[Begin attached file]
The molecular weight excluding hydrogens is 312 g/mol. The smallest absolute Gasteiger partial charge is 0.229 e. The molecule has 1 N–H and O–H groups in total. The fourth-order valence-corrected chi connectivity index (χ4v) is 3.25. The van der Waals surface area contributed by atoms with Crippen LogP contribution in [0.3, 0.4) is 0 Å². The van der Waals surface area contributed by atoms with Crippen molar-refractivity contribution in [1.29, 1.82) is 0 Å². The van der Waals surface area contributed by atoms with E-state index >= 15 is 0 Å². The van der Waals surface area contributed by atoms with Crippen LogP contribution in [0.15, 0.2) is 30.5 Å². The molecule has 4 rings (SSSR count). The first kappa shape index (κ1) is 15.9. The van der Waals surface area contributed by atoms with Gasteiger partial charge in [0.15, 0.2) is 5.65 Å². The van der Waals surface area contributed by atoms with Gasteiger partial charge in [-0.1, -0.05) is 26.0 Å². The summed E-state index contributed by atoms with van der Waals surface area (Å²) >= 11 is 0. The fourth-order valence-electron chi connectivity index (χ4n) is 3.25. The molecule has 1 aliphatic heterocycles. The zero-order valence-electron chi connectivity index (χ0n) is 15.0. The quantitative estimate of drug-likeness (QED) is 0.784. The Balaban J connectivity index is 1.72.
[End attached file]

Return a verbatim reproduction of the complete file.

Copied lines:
The molecular weight excluding hydrogens is 312 g/mol. The smallest absolute Gasteiger partial charge is 0.229 e. The molecule has 1 N–H and O–H groups in total. The fourth-order valence-corrected chi connectivity index (χ4v) is 3.25. The van der Waals surface area contributed by atoms with Crippen LogP contribution in [0.3, 0.4) is 0 Å². The van der Waals surface area contributed by atoms with Crippen molar-refractivity contribution in [1.29, 1.82) is 0 Å². The van der Waals surface area contributed by atoms with E-state index >= 15 is 0 Å². The van der Waals surface area contributed by atoms with Crippen LogP contribution in [0.15, 0.2) is 30.5 Å². The molecule has 4 rings (SSSR count). The first kappa shape index (κ1) is 15.9. The van der Waals surface area contributed by atoms with Gasteiger partial charge in [0.15, 0.2) is 5.65 Å². The van der Waals surface area contributed by atoms with Gasteiger partial charge in [-0.1, -0.05) is 26.0 Å². The summed E-state index contributed by atoms with van der Waals surface area (Å²) >= 11 is 0. The fourth-order valence-electron chi connectivity index (χ4n) is 3.25. The molecule has 1 aliphatic heterocycles. The zero-order valence-electron chi connectivity index (χ0n) is 15.0. The quantitative estimate of drug-likeness (QED) is 0.784. The Balaban J connectivity index is 1.72.